Desperately Seeking Approval
by William Berryman
On Saturday morning, November 21, I caught a minute-long segment on Channel 4’s show about the actor Keanu Reeves being in town for a film project. By the time the story had ended, my stomach was beginning to turn. People had been allegedly going apeshit that Reeves was here, but the story that morning was really telling and sad.
Reporter Lorey Schultz tried to get Reeves to talk to her. After some delay, she was able to get close to him and ask her question. And that question was, “Keanu! Keanu! What impresses you most about Western New York?” Seriously. While it may sound like a legitimate question, there in the recesses of my mind was this feeling of a pathetic, simpering attempt at stroking the egos of the people watching the report. It is the unending quest to find the legitimacy of our existence, and have that stamped with approval by a big Hollywood movie star.
Reeves’ reply to the question was clichéd. He stated he was “having a good time” and “people have been nice.” Whew! Good thing, too. What would he have said had our citizens been rude to him? The segment also stated he was apparently “extremely grateful” to every one of us, but that part of the interview wasn’t shown. Perhaps he was only as grateful as he is in any other city where he comes into contact with strangers. In actuality, I was hoping Reeves would have given an honest answer, something to the effect of “Lady, do you have any idea how much of this planet I’ve seen already? Why would this place impress me?” (I was also hoping he’d ask Schultz why it was such a piece of cake to empty out Main Street for the shoot.) If he really felt that way, I’m certain he wouldn’t risk the reaction of some very angry citizens. People around here do not like folks from the outside criticizing Buffalo!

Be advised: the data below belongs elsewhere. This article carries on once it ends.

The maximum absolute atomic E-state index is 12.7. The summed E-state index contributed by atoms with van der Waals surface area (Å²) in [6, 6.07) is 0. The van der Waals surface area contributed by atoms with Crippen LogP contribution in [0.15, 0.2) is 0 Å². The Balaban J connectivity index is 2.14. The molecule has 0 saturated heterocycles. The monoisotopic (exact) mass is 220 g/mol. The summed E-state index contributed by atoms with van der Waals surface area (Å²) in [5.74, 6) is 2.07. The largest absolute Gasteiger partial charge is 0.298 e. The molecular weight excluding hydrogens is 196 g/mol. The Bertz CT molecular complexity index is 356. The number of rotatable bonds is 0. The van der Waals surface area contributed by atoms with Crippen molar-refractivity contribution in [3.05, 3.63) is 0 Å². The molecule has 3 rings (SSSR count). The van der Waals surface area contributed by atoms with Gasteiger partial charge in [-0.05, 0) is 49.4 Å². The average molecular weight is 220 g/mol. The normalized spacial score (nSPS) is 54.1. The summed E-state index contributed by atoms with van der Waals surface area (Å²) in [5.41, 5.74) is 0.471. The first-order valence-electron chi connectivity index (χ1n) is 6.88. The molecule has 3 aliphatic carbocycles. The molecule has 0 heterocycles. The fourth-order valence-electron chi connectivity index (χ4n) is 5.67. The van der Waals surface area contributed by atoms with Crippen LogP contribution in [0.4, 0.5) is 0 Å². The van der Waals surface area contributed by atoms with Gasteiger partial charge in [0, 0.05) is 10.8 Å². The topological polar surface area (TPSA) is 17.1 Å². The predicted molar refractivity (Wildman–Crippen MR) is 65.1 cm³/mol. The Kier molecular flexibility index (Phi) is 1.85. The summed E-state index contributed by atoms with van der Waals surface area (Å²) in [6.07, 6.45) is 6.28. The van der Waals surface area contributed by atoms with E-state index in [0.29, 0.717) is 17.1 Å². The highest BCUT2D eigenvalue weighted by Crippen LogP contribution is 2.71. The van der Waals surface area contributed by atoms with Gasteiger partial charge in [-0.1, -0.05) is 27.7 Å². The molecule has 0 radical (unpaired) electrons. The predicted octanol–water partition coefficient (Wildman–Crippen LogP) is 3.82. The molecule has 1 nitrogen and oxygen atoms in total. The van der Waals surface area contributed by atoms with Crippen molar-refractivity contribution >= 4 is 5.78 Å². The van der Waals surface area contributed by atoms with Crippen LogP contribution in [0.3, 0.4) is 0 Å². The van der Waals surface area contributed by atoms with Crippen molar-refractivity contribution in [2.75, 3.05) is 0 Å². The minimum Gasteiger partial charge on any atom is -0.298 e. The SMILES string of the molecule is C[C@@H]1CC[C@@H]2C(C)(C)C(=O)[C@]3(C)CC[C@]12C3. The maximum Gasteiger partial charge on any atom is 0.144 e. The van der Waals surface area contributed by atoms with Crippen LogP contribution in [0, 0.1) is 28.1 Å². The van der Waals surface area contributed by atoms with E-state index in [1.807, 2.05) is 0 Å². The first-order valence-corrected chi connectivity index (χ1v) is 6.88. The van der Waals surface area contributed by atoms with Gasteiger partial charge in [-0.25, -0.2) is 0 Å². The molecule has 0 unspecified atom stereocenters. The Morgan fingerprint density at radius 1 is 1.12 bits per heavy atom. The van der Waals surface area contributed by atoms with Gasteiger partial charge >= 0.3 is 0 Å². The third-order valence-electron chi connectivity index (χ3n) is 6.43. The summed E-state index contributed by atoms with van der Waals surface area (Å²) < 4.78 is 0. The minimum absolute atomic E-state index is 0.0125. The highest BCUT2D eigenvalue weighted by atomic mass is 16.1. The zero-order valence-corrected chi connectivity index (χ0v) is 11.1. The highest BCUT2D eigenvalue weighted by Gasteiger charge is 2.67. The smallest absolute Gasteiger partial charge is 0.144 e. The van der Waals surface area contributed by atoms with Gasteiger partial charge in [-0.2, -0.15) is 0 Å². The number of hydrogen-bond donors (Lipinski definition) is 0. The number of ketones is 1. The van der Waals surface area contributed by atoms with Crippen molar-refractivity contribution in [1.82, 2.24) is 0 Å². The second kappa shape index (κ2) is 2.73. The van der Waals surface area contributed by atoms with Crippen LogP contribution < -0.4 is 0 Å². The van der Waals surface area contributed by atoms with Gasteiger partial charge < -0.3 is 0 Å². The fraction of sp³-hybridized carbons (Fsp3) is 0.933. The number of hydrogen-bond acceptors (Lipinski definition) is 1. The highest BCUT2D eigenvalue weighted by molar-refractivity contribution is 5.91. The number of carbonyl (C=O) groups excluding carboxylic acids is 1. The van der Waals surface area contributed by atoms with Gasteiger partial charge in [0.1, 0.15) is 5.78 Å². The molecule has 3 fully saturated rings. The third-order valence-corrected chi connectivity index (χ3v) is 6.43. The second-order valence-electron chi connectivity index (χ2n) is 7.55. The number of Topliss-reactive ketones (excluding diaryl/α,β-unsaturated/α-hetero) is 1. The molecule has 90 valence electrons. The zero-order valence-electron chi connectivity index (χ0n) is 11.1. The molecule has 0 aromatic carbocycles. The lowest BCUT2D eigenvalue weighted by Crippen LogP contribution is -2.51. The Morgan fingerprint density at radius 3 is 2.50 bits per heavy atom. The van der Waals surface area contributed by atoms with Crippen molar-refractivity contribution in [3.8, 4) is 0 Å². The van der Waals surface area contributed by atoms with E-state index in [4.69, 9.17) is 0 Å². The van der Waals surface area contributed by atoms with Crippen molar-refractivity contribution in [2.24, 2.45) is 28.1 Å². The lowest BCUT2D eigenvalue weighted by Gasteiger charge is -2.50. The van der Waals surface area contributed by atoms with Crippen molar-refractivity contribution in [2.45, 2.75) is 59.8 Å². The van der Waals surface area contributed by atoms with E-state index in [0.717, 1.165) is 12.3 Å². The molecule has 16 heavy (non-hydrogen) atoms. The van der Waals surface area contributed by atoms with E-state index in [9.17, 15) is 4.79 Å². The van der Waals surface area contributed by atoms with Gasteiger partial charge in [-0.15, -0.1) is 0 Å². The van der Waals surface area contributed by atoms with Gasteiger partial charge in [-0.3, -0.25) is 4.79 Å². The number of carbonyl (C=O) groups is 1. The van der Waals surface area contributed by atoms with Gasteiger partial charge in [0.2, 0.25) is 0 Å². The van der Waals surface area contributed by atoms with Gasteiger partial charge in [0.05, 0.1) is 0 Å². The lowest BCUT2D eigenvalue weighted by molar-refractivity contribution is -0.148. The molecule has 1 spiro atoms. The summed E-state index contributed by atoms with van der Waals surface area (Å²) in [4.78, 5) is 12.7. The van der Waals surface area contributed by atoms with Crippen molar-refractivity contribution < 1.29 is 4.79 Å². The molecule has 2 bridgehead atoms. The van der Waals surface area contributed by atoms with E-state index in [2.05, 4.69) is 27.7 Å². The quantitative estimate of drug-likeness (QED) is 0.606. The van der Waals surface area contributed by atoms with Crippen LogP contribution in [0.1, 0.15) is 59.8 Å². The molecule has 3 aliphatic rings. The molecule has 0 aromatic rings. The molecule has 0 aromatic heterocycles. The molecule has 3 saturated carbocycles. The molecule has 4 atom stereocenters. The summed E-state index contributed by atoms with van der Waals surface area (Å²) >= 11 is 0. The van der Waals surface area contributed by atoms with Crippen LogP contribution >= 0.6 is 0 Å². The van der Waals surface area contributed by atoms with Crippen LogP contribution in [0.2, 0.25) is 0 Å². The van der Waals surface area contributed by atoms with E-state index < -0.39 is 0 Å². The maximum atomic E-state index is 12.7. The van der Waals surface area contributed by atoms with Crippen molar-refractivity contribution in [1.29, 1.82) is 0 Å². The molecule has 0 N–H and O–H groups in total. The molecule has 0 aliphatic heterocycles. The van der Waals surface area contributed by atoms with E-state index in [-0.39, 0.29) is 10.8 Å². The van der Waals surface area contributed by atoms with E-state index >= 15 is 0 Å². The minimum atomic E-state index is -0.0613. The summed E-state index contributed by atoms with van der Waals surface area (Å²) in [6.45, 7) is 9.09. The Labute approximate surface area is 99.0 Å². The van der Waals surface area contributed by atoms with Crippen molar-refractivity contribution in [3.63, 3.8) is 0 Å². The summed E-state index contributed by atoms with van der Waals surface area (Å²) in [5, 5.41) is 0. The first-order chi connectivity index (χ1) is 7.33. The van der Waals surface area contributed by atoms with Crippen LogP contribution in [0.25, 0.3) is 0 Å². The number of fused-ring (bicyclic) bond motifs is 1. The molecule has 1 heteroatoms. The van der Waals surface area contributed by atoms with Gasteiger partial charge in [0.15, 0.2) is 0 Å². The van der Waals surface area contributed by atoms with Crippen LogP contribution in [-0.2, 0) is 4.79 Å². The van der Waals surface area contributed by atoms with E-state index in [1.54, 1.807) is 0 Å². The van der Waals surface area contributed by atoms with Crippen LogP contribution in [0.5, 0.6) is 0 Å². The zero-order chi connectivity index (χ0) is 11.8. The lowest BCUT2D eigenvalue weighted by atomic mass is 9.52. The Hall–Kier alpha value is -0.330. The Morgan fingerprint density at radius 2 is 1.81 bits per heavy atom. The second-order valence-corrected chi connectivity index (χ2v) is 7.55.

Which brings me back to Schultz’s question. It reminded me of a little girl who goes up to her father and says, “Tell me I’m good.” It is what I can only describe as an inferiority complex that seems to afflict many around here. I’m not certain what causes it—the snow, the lack of jobs, the exodus of so many residents, the four straight Super Bowl losses, the fact that most people don’t make Buffalo a vacation destination—but it’s palpable. We need to be routinely boosted by being told we don’t completely suck and that there are many things in Buffalo and Western New York about which we can gloat. Despite the problems that this region may have, there are many, many places far worse for wear. Everyone can take solace that the utter inefficiency of our local officials has not yet resulted in Western New York exploding and sinking to the bottom of the lake.
If we take a realistic approach to things, I’m sure we won’t need this constant validation of our region. That being said, I’m not interested in the “cheerleader” method either; you know, the ones who prop up the area to the point of fictionalizing Buffalo. We may not be like Detroit, but neither are we the Garden of Eden.
William Berryman, Kenmore
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